So true..we appraisers study these concepts in land economics courses. The principal of clustering applies with downtown TO being cluster central. Being able to poach talent from similar businesses nearby, and having that talent pool all in one place is highly desirable. Being close to your competition and subsidiary support companies is also important. So many reasons why this isn't happening in Mississauga yet.Way back when, a lot of firms moved out to Mississauga for lots of land, and cheap land at that. If they are in a growth industry where they are having to compete with the firms for skilled unversed graduates, then they are likely thinking of moving to an area where that demographic wants to live and work… and for the most part that's not Mississauga City Centre, not yet anyway. The group no longer wants to commute by car. Maybe — maybe — once they've finally got their LRT under construction (what is taking so long?) you might get some companies thinking more positively about MCC.
This one also has a high vacancy with several suites unoccupied including the entire 6th floor. It's not a success which would encourage developers to build more office space without incentives from the city. Future office developments will probably be sold as condos. These are great though in create a complete community but, they are tiny compared to an office tower.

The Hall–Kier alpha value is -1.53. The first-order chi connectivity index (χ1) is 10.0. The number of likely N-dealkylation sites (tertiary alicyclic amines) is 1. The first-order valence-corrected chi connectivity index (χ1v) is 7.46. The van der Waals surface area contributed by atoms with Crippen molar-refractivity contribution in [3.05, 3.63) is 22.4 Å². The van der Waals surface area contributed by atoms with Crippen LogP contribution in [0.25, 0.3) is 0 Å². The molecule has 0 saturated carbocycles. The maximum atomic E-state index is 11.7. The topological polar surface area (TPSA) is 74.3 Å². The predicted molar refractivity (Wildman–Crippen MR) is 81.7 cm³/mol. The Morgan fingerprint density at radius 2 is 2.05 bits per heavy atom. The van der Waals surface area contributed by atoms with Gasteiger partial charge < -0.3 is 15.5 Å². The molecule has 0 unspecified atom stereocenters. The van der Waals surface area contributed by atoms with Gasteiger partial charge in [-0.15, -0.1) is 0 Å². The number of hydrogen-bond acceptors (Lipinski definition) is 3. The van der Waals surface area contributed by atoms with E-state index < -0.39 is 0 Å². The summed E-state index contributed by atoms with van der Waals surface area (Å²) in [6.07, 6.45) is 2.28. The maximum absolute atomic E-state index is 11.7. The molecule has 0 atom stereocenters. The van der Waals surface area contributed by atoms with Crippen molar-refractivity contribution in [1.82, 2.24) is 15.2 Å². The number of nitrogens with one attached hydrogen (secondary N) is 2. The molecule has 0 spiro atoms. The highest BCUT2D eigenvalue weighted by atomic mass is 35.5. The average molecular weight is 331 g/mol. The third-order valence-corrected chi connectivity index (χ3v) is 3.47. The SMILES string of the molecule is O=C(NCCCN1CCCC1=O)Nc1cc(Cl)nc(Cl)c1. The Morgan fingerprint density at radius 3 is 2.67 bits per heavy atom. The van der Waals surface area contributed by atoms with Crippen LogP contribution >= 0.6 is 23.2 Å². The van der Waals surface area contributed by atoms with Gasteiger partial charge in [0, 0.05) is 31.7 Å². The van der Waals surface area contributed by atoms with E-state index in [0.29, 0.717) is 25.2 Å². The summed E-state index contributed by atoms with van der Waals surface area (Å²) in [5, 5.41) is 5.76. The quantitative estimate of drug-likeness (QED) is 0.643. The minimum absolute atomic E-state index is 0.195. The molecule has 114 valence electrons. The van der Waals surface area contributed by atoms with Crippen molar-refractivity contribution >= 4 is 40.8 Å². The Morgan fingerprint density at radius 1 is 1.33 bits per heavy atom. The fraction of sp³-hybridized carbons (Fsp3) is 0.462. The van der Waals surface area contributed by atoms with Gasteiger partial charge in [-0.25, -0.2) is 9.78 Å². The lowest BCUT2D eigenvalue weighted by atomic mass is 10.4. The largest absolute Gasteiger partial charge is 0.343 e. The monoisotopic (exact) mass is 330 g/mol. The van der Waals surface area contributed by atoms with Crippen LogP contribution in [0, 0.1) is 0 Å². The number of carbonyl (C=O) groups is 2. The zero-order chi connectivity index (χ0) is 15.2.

Gee i'm sorry, after reading this i realize you must be too plugged into what's happening in the world of architectureAnybody who considers this groundbreaking, good architecture, or in some way advanced/different from any other condo in the city, is someone who is not plugged into what is happening in the world of architecture. This building is standard in almost every single way and it's disappointing (but not very surprising) to see another large scale development turn to banal point-tower architecture.
- point tower with double-loaded corridors and single-aspect, single-storey units
- all glazed (and mostly window wall)
- generic podium that fills the entire block to maximize GFA
- balcony slabs that extend out from the floorplate without insulation or thermal break
- limited or no sustainability features to set it apart, very limited lifespan for most components
Everything from the entire concept of the building, the overall massing, the arrangement of the complex, the layouts of the units... everything is standard here and don't let the developer tell you differently. I'm picking on this project right now but this goes for 99% of Toronto highrise projects, and probably 90% of everything being built in the city. We're doing year-2000 architecture and it's 2018.